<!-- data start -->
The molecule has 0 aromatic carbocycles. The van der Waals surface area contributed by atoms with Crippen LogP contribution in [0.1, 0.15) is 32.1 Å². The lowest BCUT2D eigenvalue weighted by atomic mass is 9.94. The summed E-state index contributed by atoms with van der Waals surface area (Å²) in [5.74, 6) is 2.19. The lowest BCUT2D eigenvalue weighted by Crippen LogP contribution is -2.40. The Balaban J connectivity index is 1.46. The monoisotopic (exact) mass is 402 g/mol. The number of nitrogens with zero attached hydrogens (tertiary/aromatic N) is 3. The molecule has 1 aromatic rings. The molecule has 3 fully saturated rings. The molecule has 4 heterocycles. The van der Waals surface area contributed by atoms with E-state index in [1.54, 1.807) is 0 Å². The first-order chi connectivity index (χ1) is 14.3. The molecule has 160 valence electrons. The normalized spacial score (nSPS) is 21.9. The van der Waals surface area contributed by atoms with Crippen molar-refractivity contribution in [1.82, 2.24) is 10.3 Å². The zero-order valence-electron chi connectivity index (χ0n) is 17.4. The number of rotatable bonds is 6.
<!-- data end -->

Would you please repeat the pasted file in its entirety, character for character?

The molecule has 0 aromatic carbocycles. The van der Waals surface area contributed by atoms with Crippen LogP contribution in [0.1, 0.15) is 32.1 Å². The lowest BCUT2D eigenvalue weighted by atomic mass is 9.94. The summed E-state index contributed by atoms with van der Waals surface area (Å²) in [5.74, 6) is 2.19. The lowest BCUT2D eigenvalue weighted by Crippen LogP contribution is -2.40. The Balaban J connectivity index is 1.46. The monoisotopic (exact) mass is 402 g/mol. The number of nitrogens with zero attached hydrogens (tertiary/aromatic N) is 3. The molecule has 1 aromatic rings. The molecule has 3 fully saturated rings. The molecule has 4 heterocycles. The van der Waals surface area contributed by atoms with E-state index in [1.54, 1.807) is 0 Å². The first-order chi connectivity index (χ1) is 14.3. The molecule has 160 valence electrons. The normalized spacial score (nSPS) is 21.9. The van der Waals surface area contributed by atoms with Crippen molar-refractivity contribution in [1.82, 2.24) is 10.3 Å². The zero-order valence-electron chi connectivity index (χ0n) is 17.4. The number of rotatable bonds is 6.